The Test is not the Territory

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The recent changes in the Individual Physical Proficiency Test standards have met with mixed reactions. Described as a way to ensure National Servicemen would be better able to train for and pass the test, the new format has raised questions over whether fitness standards will be compromised. It is time to take a step back and look at the big picture, to understand the rationale of having an IPPT in the first place.

Different types of fitness

There is physical fitness, and there is psychological  fitness. The former is a baseline standard of health. The latter is physiological adaptation to task. It is fair to say that an Olympic-class weightlifter is as biologically fit as a sprinter in the same league, but as they have trained for different sports one is better than the other in their respective sports.

From a military perspective, troops need both kinds of fitness. They need to be of good health, and they need to be able to do their jobs well. Modern-day militaries have dozens, if not hundreds, of different specialities, each with their own specific tasks and requirements.

An infantryman would have to be able to march long distances hauling heavy loads, and be able to sprint from cover to cover in a firefight. An artilleryman must be able to set up, load, tear down and move his assigned piece all day long. A Naval diver will have to swim long distances quickly and stealthily, then emerge from the water and execute the mission.

Different vocations have different fitness requirements, which are best met through training specific for that vocation. But this kind of specialised training needs a foundation of good health to build upon. It is that baseline that the IPPT seeks to test for and establish.

Fitness to Task

Regulars and Full-time National Servicemen are the first in line for combat. They are able to train full-time for their specific jobs. Their concern is not simply passing the IPPT – it is being able to do their jobs well. Combat fitness is outside the scope of this article, but if they can pass the new IPPT standards, these soldiers will have a foundation upon which to build the kind of fitness they need for their specific roles.

National Servicemen who have completed their full-time NS liability are the nation’s second line of defence. In times of crises, with the NSFs and regulars holding the enemy at bay, NSmen would be furiously equipping and being trained to task before being sent out into the fray. The purpose of annual in-camp training is to refresh and maintain their technical skills first, and then physical fitness. In pre-deployment training, the same priorities would likely apply. It’s more important to ensure reservists can use their equipment properly first, so they can actually do their jobs. Any leftover time can be dedicated to physical fitness, so they can do their jobs better and longer. The higher the level of baseline fitness, the faster and easier it is to bring the NSmen up to speed, and the sooner they can be sent to the front.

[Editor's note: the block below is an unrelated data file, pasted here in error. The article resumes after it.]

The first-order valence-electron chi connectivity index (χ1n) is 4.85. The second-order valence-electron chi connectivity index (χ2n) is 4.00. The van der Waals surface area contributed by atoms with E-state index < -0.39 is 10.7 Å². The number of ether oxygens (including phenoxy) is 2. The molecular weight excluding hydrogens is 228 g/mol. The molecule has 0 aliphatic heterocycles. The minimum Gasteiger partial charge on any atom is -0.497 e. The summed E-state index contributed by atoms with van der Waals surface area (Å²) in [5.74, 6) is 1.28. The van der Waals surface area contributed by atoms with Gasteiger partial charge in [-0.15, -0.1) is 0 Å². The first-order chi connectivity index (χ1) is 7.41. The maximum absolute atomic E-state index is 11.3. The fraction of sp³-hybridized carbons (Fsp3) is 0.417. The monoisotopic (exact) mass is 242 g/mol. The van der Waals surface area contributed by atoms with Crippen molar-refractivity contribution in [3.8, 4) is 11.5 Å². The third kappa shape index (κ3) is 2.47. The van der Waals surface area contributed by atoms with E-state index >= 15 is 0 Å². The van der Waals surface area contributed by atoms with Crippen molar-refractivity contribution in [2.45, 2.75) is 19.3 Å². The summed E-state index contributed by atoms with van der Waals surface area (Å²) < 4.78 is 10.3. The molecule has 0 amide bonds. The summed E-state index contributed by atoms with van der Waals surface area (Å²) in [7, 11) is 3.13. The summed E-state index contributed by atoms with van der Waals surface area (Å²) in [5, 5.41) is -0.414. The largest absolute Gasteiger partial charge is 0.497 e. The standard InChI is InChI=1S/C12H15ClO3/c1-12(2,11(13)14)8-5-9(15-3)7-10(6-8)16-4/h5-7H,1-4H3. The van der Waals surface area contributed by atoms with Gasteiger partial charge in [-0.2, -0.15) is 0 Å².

For that to happen, NSmen must be fit, and must be able to train.

The compromise

The new IPPT, at heart, is about finding the best compromise between baseline fitness and ability to train for National Servicemen. Full-time soldiers can train often, but not reservists accustomed to civilian life. If a reservist finds it difficult to train for a test, laziness may set in. He will not train for the test, and therefore will not be fit.

The new IPPT format is made completely of calisthenics that do not require any equipment beyond a pair of running shoes. Anybody can train for the IPPT anywhere. By making it convenient to train, the military planners are hoping that soldiers will become fitter as a result.

Will it work? Foreign militaries with similar tests seem to have good experiences. The Israeli Defence Forces and the United States Army use the same exercises the new IPPT uses. The Australian military has a shuttle run in lieu of a distance run.

On the other hand, the British Army requires a shuttle run, lifting a weighted bag onto an elevated surface, and completing a set course while carrying two full jerry cans of water. Danish troops undergo three or four exercise blocks to test different parts of the body, with multiple stations per block. The Canadian Armed Forces has four stations: a sandbag lift, intermittent loaded shuttle run, 20-metre rushes and a sandbag drag.

The Israeli, American and Australian militaries favour simple exercises that anybody can train anywhere. The British, Danish and Canadian forces use more comprehensive tests to assess full-body fitness and simulate combat tasks.

All six nations have performed favourably in modern war.

Based on this, it is safe to say that the new IPPT is adequate for its current task of establishing a baseline fitness level for the entire armed forces, and to encourage reservists to train through simplicity. If calibrated properly, the three-station test standards holds up favourably to the rigours of war, and against more sophisticated tests.

Where the layman is concerned, the real question is not whether the new IPPT is good enough. It’s whether National Servicemen will be willing and able to train.